Tuesday, October 23, 2012
Last week, it was revealed that Maricopa County officials sent out incorrect information to Spanish-speaking voters, naming Nov. 8 as the day of the general election, instead of the correct date, which is Nov. 6.
Well, it turns out that printing the wrong date on the Spanish-language documents accompanying Maricopa County voter ID's wasn't an isolated incident.
From the Huffington Post:
The latest — a bookmark distributed by the elections department — was passed along to HuffPost on Tuesday by minority advocacy group Campaign for Community Change. (View the bookmark below.) It says, "Register today! Exercise your right to V-O-T-E!" and goes on to list important dates. Yvonne Reed, spokesperson for the Maricopa County Department of Elections, told HuffPost that some of the Spanish-language notices were incorrect because the department used the election date from last year, but that they are no longer being distributed.
The county had to apologize last week for a similar mistake on documents attached to updated voter registration cards. Those papers also listed the general Election Day as Nov. 8 in the Spanish version, even though the English-language version has the correct date.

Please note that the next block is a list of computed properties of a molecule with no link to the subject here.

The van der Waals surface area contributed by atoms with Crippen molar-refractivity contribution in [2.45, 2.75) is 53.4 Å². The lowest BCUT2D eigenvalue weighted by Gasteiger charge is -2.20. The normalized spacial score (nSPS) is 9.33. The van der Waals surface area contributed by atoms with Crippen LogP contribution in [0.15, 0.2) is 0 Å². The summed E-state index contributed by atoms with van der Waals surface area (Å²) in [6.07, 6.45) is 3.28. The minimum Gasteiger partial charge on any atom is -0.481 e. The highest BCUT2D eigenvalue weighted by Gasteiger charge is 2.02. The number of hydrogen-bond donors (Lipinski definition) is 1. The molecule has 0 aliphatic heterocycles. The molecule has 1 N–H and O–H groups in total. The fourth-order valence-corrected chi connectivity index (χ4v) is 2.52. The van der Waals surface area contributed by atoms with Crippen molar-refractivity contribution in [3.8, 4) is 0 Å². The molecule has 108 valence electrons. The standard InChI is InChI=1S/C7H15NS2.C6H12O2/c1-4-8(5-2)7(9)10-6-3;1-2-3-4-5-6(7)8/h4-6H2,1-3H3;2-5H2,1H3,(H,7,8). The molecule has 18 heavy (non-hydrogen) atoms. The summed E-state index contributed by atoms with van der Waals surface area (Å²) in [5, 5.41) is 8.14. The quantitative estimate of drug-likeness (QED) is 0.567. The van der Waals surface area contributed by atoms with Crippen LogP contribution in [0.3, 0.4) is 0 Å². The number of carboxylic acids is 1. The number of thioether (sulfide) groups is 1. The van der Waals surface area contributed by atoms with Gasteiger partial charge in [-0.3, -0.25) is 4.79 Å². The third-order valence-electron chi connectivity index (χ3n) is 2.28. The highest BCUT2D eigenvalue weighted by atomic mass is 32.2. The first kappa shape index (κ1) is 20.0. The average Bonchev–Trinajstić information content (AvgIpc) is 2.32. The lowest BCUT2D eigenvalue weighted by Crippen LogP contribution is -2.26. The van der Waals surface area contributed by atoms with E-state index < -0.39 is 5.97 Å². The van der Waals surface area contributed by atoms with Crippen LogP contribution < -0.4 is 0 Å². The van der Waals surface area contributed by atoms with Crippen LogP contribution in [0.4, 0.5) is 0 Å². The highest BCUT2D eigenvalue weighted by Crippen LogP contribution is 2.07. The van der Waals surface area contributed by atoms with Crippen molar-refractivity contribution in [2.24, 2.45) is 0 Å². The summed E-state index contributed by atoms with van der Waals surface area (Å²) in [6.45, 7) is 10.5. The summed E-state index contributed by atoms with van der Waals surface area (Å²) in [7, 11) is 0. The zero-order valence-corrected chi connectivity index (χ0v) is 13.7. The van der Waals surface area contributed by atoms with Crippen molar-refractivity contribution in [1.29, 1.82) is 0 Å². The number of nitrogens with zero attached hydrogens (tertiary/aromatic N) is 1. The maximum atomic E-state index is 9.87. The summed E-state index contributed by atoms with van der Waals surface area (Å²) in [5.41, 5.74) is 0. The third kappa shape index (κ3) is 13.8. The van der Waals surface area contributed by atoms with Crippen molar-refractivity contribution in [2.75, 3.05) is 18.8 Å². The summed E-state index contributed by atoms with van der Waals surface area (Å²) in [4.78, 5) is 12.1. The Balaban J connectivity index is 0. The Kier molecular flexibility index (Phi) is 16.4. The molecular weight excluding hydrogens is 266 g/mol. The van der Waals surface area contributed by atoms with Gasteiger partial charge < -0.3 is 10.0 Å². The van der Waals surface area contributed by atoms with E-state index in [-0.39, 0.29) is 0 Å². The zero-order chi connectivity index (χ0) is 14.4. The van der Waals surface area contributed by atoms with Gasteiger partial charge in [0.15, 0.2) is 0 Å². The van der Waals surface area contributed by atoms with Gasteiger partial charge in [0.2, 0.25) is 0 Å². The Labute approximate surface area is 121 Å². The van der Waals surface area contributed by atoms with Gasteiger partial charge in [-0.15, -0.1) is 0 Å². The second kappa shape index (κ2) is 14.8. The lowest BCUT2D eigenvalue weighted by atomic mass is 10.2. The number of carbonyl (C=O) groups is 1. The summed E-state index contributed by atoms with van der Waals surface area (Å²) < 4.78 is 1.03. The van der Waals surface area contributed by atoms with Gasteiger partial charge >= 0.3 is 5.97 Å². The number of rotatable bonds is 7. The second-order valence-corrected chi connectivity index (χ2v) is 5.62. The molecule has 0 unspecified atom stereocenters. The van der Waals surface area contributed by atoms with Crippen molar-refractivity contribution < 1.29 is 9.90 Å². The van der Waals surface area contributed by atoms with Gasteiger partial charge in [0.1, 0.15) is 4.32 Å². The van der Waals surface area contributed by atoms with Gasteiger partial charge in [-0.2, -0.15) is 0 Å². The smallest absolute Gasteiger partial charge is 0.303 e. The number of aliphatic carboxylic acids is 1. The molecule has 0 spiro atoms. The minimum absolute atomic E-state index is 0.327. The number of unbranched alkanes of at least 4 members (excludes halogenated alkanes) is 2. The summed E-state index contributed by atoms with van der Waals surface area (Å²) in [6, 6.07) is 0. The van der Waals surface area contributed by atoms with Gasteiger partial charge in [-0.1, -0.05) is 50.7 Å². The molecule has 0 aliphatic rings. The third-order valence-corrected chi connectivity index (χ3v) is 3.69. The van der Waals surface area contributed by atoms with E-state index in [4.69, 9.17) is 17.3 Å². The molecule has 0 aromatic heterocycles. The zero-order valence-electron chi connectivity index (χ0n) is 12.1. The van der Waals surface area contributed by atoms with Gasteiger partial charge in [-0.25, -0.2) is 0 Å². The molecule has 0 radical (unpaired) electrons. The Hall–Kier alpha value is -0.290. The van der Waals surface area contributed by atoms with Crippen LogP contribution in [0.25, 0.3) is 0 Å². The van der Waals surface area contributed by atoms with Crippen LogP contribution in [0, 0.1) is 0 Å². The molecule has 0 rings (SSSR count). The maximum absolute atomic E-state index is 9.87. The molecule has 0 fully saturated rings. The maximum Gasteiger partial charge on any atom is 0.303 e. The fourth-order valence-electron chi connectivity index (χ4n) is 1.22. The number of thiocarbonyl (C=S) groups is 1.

Reed told ABC News last week that the incorrect documents went out to relatively few people and the mistake was quickly fixed.
"It's an honest mistake," she told ABC News. "Between the time the voter [who caught the mistake] came in to our front counter to get her card and we were notified of the error, the mistake had been corrected."
Reed pointed out Tuesday that the election date is listed correctly in Spanish on the department's website and in material from the candidates, and said officials will do what they can to fix the confusion.
"That's three strikes for Purcell, and she knows it," Rudy Lopez, national political director for the Campaign for Community Change, said in a statement Tuesday. "No reasonable person can believe that these are all honest mistakes. Purcell has made it hard not to suspect an obvious attempt at the County Recorder's office to suppress Latino voters."
I'm not sure if I would suspect intentional wrong-doing in this case — considering the quality of folks in power up yonder, I'd just as soon cite Hanlon's Razor: "Never attribute to malice that which can be adequately explained by stupidity.”